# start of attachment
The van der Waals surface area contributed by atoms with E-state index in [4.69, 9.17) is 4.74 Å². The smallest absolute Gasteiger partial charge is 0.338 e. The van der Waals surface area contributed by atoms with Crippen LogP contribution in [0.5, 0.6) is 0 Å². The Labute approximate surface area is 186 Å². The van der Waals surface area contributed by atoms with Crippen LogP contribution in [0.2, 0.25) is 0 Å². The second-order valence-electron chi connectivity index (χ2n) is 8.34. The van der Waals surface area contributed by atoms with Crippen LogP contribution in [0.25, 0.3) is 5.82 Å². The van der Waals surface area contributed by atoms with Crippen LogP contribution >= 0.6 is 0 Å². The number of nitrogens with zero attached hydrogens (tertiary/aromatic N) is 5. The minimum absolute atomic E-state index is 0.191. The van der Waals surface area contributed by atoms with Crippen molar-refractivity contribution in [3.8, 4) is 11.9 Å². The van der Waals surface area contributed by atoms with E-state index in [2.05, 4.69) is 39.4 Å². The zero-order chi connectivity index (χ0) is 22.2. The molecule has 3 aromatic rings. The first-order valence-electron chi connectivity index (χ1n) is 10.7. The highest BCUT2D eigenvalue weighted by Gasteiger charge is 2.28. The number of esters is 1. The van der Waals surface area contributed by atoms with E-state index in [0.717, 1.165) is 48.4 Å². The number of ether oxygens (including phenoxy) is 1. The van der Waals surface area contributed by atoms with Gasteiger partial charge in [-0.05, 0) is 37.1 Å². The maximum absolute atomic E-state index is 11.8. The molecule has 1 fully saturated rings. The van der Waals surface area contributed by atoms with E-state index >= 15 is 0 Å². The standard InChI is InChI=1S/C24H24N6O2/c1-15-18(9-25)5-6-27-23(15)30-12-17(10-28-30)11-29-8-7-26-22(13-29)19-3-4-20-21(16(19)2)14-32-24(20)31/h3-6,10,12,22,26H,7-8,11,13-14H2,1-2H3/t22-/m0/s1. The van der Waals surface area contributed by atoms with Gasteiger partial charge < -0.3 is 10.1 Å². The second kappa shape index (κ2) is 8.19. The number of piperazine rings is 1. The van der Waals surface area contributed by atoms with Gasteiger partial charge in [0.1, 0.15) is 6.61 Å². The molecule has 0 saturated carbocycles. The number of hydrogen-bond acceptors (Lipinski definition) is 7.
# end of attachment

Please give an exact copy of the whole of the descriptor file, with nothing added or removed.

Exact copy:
The van der Waals surface area contributed by atoms with E-state index in [4.69, 9.17) is 4.74 Å². The smallest absolute Gasteiger partial charge is 0.338 e. The van der Waals surface area contributed by atoms with Crippen LogP contribution in [0.5, 0.6) is 0 Å². The Labute approximate surface area is 186 Å². The van der Waals surface area contributed by atoms with Crippen LogP contribution in [0.2, 0.25) is 0 Å². The second-order valence-electron chi connectivity index (χ2n) is 8.34. The van der Waals surface area contributed by atoms with Crippen LogP contribution in [0.25, 0.3) is 5.82 Å². The van der Waals surface area contributed by atoms with Crippen LogP contribution >= 0.6 is 0 Å². The number of nitrogens with zero attached hydrogens (tertiary/aromatic N) is 5. The minimum absolute atomic E-state index is 0.191. The van der Waals surface area contributed by atoms with Crippen molar-refractivity contribution in [3.8, 4) is 11.9 Å². The van der Waals surface area contributed by atoms with E-state index in [2.05, 4.69) is 39.4 Å². The zero-order chi connectivity index (χ0) is 22.2. The molecule has 3 aromatic rings. The first-order valence-electron chi connectivity index (χ1n) is 10.7. The highest BCUT2D eigenvalue weighted by Gasteiger charge is 2.28. The number of esters is 1. The van der Waals surface area contributed by atoms with E-state index in [0.717, 1.165) is 48.4 Å². The number of ether oxygens (including phenoxy) is 1. The van der Waals surface area contributed by atoms with Gasteiger partial charge in [-0.05, 0) is 37.1 Å². The maximum absolute atomic E-state index is 11.8. The molecule has 1 fully saturated rings. The van der Waals surface area contributed by atoms with E-state index >= 15 is 0 Å². The standard InChI is InChI=1S/C24H24N6O2/c1-15-18(9-25)5-6-27-23(15)30-12-17(10-28-30)11-29-8-7-26-22(13-29)19-3-4-20-21(16(19)2)14-32-24(20)31/h3-6,10,12,22,26H,7-8,11,13-14H2,1-2H3/t22-/m0/s1. The van der Waals surface area contributed by atoms with Gasteiger partial charge < -0.3 is 10.1 Å². The second kappa shape index (κ2) is 8.19. The number of piperazine rings is 1. The van der Waals surface area contributed by atoms with Gasteiger partial charge in [0.1, 0.15) is 6.61 Å². The molecule has 0 saturated carbocycles. The number of hydrogen-bond acceptors (Lipinski definition) is 7.